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Consumer-Based Pricing

Consumer-based pricing is the third common approach firms use to set their prices. In this case, the firm first sizes up its customers to determine how much each customer is willing to pay for its product or service and then charges the price each customer is willing to bear. Car dealers often take this approach.5 A dealer typically displays a high sticker price for a car, which is nothing more than a wished-for price intended to frame the value of the car for the customer. Then a salesperson takes the prospective buyer out for a test drive. In the process, the salesperson gathers information about the customer's job, hobbies, family, and so on to help size up how serious the shopper is about the car and how price-sensitive he might be. When the salesperson senses that price is not a primary concern or that the customer is not a deft haggler, he will typically give all kinds of reasons for not being able to bring down the list price much. However, if the salesperson senses that the price is the obstacle to closing the deal, the salesperson will offer a better discount—but only after securing the "reluctant" approval of a mysterious boss behind a closed door and shaded windows.

Customer-based pricing gives the company the flexibility to charge different prices to different customers, rising or falling to match the size of the customer's wallet. Theoretically, the firm can achieve a high volume of sales at the best possible margins. However, an obvious problem with this pricing approach is that it inevitably alienates those customers who end up paying more than the successful hagglers. In the case of car purchases, many economic studies have shown that minority men and women have to pay up to $1,060 more than white males for the same car.6 The backlash against this discriminatory practice contributed to the enormous success of GM's no-hassle, no-haggle sales policy on its Saturn line in the 1990s.

In business-to-business markets, discriminatory pricing can also easily alienate a firm's best customers, with detrimental long-term consequences. The worst is that over time, discriminatory pricing can train the customers to become aggressive bargainers. In the industrial markets, a professional buyer fears a high relative price more than a high price. A high price is a problem for the industry. A high relative price is a problem for the buyer personally. No one wants to think of himself as a sucker, but for a professional buyer, the damage wrought by overpaying isn't only to his pride; it can also hurt his career. He may suffer professionally if he is exposed as less skillful than his peers. Consequently, if the buyer suspects price discrimination, he will do everything possible to exploit a seller's pricing flexibility to secure the lowest price.

Ultimately, this kind of strategy can train good customers to behave badly. If a buyer knows the price she will pay depends on her perceived willingness to pay, she certainly does not have any incentive to dwell on how good and how valuable the seller's products and services are. Nor can she afford to appear interested in the seller's value propositions. The potential buyer might also try to withhold useful information from the seller, just to conceal her hand. She might even take pains to act as if the seller's products and services are no better, if not worse, than anyone else's—a hint that the buyer is perfectly willing to walk away if the seller's price is not competitive. Frequently, the concealment comes at the cost of depriving the seller of the kind of information that would help the seller serve the buyer better, both now and in the future.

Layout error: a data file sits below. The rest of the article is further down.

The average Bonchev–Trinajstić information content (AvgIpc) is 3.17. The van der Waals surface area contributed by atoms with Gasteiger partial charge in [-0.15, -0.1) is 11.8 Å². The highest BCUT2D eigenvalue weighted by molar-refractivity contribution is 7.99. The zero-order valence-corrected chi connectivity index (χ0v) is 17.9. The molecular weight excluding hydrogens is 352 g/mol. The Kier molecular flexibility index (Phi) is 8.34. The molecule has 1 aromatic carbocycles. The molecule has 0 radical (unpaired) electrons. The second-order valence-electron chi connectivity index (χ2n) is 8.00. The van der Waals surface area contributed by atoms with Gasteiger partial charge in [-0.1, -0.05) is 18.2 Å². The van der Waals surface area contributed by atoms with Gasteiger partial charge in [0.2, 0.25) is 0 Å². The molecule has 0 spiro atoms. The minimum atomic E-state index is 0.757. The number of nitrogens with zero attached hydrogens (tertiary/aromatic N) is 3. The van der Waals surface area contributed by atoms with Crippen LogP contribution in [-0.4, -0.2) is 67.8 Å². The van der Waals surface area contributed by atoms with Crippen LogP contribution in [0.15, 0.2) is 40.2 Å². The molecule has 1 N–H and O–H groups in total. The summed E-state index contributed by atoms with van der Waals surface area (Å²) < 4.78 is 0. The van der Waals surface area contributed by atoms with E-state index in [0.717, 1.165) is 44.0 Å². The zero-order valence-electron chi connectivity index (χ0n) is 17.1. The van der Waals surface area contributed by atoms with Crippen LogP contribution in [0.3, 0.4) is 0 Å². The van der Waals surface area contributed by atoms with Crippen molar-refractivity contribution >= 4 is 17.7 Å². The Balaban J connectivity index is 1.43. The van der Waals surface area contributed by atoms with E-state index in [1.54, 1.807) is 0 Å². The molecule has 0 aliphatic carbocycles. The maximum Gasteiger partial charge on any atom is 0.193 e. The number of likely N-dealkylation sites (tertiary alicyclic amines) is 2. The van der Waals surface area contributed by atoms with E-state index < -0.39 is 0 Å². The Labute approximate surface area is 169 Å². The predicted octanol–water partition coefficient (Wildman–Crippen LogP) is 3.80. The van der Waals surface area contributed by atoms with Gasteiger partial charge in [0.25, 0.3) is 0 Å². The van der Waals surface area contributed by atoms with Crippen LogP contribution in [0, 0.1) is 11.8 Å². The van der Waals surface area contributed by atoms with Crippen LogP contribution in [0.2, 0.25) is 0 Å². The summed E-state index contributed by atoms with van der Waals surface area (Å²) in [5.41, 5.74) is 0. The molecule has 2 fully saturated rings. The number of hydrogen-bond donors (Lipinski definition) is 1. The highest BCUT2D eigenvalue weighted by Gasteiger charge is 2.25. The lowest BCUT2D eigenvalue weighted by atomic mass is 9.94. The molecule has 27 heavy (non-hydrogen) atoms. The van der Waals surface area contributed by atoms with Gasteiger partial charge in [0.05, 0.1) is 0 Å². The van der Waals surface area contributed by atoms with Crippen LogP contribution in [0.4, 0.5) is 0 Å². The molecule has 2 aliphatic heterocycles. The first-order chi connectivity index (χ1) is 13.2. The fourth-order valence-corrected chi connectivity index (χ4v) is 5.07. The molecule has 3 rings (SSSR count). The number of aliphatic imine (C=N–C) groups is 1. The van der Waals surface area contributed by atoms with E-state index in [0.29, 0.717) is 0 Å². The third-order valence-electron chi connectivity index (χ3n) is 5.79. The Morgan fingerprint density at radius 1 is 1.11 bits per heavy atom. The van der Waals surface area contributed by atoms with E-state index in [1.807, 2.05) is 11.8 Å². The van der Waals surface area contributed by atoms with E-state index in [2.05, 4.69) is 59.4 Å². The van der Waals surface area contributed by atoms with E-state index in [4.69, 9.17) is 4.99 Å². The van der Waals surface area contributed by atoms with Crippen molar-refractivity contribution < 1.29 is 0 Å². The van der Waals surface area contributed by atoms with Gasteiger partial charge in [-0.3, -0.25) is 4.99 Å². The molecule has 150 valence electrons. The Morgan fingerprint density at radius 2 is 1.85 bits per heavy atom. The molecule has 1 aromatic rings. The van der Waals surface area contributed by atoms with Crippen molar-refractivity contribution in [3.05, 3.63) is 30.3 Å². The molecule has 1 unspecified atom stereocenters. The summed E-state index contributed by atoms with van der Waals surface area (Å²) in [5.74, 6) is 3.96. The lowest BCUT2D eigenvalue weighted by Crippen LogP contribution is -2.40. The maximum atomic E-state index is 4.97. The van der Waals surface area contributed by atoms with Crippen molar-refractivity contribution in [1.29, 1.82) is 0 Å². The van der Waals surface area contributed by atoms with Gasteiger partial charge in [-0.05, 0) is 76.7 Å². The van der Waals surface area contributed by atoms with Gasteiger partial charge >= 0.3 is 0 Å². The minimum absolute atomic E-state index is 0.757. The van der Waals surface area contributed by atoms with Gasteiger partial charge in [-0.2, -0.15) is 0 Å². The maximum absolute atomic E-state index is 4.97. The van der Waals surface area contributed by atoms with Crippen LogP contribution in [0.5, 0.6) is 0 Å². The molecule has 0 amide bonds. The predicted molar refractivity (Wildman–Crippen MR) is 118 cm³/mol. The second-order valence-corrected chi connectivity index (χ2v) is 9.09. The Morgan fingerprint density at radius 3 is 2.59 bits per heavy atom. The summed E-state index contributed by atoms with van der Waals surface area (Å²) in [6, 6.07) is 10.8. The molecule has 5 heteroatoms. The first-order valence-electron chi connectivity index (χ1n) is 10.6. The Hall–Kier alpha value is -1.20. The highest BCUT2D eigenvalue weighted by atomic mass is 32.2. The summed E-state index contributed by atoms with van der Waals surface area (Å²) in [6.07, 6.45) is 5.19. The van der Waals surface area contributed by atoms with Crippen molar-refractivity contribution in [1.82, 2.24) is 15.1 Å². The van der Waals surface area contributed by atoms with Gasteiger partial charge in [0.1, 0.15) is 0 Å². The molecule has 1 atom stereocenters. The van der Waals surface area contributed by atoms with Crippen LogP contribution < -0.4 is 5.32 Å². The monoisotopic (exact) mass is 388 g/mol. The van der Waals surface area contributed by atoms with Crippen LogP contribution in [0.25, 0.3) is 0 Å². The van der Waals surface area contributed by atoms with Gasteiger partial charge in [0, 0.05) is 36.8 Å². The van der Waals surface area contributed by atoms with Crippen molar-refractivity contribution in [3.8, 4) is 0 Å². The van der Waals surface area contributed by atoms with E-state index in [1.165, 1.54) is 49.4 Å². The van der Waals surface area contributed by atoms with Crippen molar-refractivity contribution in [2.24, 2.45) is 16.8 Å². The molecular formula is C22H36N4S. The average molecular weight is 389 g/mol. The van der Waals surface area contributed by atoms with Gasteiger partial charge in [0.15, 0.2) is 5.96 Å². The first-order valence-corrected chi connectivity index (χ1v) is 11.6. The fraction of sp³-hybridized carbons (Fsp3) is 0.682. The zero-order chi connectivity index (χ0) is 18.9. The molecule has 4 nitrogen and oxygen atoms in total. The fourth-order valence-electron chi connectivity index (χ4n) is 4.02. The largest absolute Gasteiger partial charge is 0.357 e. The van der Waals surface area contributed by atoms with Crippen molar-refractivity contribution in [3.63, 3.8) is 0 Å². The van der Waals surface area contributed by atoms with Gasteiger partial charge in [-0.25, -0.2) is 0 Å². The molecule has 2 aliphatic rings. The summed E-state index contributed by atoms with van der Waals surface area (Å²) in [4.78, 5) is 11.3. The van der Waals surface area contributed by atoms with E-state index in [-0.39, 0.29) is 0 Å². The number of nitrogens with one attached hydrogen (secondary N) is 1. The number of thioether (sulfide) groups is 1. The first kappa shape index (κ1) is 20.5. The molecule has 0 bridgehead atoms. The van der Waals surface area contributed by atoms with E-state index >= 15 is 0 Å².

This behavior also encourages more comparison shopping. To ensure a rock-bottom deal, the buyer will look to gain an upper hand in sales negotiations by entertaining competitive offers, even if the buyer does not intend to switch suppliers. Collecting competitive bids gives the buyer a decisive advantage. A seller risks legal perils if he talks to other suppliers about pricing, but a buyer is free to solicit competing price quotes. The buyer can then use the quotes as a lever to gain concessions from the seller. Knowing that the seller's salespeople have some pricing discretion, the buyer will try every means, both carrots and sticks, to make sure that the seller doesn't hold anything back.

For example, it is not uncommon for the buyer to embellish price quotes a little to gain a larger price concession. Sometimes those quotes don't even need to be explicit. A former Merrill Lynch chief information officer is famed for having a million-dollar coffee mug: "When an IBM salesman came calling, the CIO would put a coffee mug from a competitor on his desk. The salesman would immediately cut $1 million off the price of each mainframe, for fear of having Merrill take its huge business elsewhere."7

This kind of aggressive negotiation leads both buyer and seller to focus on transactions instead of building a relationship and to channel creative energy into devising ways to win more or less money instead of forging a long-term, win-win partnership. Facing such a buyer, the seller's choice is limited, especially in a buyer's market. You can refuse to budge on the buyer's price demand and try to sell based on a value proposition. In that case, you risk losing a big customer. Or you can compromise, bring the price down promptly, and close the deal. For most commissioned salespeople, such as the IBM salesman facing Merrill's mug of doom, a lower margin is always more appealing than no deal.

The game leaves both sides less happy than they might be. The buyer won't be happy, even if she receives the full discount for which she asked, simply because she can never be certain about whether she could have won an even lower price—so the next time, she will ask for a little more. For the seller, every order costs a little more price integrity. Sometimes this reluctant price discounting can even evolve into an arms race between competitors. Buyers become more demanding, and salespeople ask for more pricing discretion. The salespeople have a good chance of getting such price cuts because they supposedly know customers and competitive situations in the marketplace firsthand. And when they have the price cuts, they will use them more freely, forcing the producer to cut costs.